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I have a red-leaved acer [A. palmatum Dissectum Atropurpureum, I think the variety may be Garnet], which has lived in acid soil within a ceramic pot [about 40cm diameter by 30cm deep] in a sheltered shady spot in my courtyard garden for at least 10 years. The pot itself stands on the decorative shale top dressing of a raised bed, and is too heavy to lift, so I cannot really tell what the drainage is like. But it seems to have flourished well up to now without my doing more that watering it in dry spells and occasionally feeding it with Phostrogen in the spring and summer. After 10 years the acer is now about 90cm high by about 1.5m wide.
My problem is that it just seems to have stopped dead this spring. The bare branches [which are still flexible and green, not dead and brittle] produced the usual tiny red leaf buds at the ends in March/April, but these have not opened into leaves, in fact, nothing at all has happened since, and the whole plant seems to be in a state of suspended animation.
What have I done wrong, or not done? I have prised around in the soil, which does not appear to be either too wet or too dry. There was a period in March when we had a lot of rain and I noticed standing water around the top-dressing in the pot, so could it have "drowned" then? Or is it just too cramped in that pot [although it seemed fine last year]? Is there anything I can do to rescue it? I would be sorry to lose it, as it has a graceful arching shape and looks lovely normally. But it is right outside my kitchen window, and at the moment is a very sorry sight, and seems to be waving its branches reproachfully at me. Help please!!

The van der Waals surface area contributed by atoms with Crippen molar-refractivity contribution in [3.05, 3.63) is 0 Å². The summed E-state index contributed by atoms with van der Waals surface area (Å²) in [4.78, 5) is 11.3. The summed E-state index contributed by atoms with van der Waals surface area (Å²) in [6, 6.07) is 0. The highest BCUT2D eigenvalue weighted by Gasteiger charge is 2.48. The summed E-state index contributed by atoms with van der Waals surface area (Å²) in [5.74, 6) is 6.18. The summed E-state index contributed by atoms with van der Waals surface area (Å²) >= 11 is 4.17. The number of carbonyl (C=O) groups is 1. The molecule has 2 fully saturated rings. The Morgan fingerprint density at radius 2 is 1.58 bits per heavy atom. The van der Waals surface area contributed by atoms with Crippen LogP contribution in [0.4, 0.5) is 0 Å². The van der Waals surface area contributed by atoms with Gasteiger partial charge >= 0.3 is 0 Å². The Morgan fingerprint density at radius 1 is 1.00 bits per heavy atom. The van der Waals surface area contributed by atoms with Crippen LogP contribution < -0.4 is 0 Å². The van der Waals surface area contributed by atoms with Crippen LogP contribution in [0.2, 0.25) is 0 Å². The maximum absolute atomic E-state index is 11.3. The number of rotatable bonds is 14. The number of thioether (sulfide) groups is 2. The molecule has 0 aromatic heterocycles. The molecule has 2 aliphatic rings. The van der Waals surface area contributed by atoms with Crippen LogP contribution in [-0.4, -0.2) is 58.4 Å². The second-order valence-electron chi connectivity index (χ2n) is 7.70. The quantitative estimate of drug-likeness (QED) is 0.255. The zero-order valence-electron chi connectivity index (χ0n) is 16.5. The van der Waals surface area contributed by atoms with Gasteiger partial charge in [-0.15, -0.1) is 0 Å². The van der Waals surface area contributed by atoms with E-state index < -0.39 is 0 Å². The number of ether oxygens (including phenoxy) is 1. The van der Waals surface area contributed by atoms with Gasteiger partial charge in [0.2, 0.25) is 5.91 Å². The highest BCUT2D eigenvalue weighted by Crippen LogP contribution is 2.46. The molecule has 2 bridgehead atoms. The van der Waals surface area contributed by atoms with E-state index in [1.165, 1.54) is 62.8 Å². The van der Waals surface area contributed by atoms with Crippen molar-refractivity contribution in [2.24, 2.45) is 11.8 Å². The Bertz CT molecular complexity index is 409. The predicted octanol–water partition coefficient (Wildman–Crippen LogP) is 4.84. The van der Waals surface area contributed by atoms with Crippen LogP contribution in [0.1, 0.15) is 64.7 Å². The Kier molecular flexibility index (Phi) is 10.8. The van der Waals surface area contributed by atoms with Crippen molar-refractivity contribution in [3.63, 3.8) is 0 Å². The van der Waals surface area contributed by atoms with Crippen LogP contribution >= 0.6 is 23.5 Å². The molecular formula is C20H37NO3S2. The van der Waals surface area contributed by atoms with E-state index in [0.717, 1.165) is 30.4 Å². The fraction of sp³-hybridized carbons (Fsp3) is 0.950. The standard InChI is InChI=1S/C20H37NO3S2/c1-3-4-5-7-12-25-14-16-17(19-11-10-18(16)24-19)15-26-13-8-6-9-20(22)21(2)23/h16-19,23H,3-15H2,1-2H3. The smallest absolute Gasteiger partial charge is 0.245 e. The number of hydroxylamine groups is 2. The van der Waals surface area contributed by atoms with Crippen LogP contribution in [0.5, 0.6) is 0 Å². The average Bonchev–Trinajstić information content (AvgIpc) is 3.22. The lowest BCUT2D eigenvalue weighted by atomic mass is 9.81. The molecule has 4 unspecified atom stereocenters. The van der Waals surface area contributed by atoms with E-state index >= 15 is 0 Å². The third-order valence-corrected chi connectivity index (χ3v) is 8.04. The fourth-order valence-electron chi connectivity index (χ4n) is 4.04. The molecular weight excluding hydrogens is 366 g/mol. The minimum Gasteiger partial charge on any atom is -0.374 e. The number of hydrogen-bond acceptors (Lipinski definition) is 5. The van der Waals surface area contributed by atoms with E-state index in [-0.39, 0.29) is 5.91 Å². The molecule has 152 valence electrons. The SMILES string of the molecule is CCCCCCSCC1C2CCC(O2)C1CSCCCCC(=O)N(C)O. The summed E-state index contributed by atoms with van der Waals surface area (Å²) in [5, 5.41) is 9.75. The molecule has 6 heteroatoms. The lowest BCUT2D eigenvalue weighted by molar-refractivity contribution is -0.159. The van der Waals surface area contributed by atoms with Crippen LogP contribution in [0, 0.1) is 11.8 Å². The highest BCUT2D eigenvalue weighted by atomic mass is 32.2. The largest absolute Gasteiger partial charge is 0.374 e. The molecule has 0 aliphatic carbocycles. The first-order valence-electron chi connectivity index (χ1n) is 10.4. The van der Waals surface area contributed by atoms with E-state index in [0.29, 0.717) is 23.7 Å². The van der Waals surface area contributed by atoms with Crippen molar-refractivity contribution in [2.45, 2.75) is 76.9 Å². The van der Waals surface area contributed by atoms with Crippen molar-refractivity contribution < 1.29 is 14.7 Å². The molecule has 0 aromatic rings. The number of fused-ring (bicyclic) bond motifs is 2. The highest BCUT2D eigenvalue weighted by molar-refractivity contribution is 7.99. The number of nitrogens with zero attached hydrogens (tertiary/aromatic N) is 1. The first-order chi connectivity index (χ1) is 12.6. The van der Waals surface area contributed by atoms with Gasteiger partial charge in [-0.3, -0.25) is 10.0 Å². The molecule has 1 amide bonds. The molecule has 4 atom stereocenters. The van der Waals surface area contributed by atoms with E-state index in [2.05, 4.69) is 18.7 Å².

Hi Pam- not sure I can be of great help -there's plenty of people here who will be able to nail it no doubt. The weather this year has been dreadful for lots of plants so hopefully it's not the end for your lovely Acer. You mentioned the water sitting on top at one point so maybe drainage is the issue. They do like damp but not waterlogged. Perhaps you could get it out the pot and have a good look. I know how hard it it to get established plants out of pots they've been in a long time but I think that would be worth doing first. I'd pot it on as well as it doesn't sound like there's enough medium for it to grow in at the size it is. Do you refresh the top of the compost every year by removing a couple of inches of old stuff and topping it up with new?
Hi Fairygirl, thanks for your suggestions. Yes, waterlogging is my number one suspect. The problem is that I won't be able to get it out of the pot without breaking the pot, as it's one of those bowl-shaped ones where the rim is less wide than around the middle. But I could sacrifice the pot if it would save the plant. A pity to do that if the plant is already a goner though.
As for refreshing the compost every year, oops, no, I don't, although in my own defence this would be difficult as there's not much spare soil on top to play with. Hmmm, seems like another reason to repot it on, doesn't it, ifit's not dead and gone already.
Hi Pam, I agree with Fairygirl. It might be worth repotting if possible. You can be quite brutal with the roots and it would still survive. I do bonsai and it always amazes me how many roots you can dispense of.
It does seem to be a problem with drainage. I put absolutely loads of potting grit in the compost I use (usually John Innes no. 2 or no.3). Japanese Maples hate wet roots for prolonged periods of time. Water shouldn't sit on top if you have adequate drainage in the pot. If it still has healthy looking buds I would give it more time. I have a Beni-Komachi that has just leafed out (due to the crazy spring weather).
Incidentally, if its a dome shaped tree with dissected leaves then it will be a garnet, if not its an atropurpureum (it can't be both).
Also, maybe a change in position will help it. Garnet's do well in the sun.
Good luck on keeping it alive.
Pam I know exactly the problem with that shape of pot! I find it's easier to get plants out of them if you do the total opposite of what you're meant to do when moving stuff- ie let them get dried out. They come out more easily and you can always put the plant into a bucket of water to rehydrate before replanting. I've also just chopped into them with a spade - right through the roots - and removed them. Since Osakazuki says you can be brutal with them - why not!
Worth a shot if it saves the tree.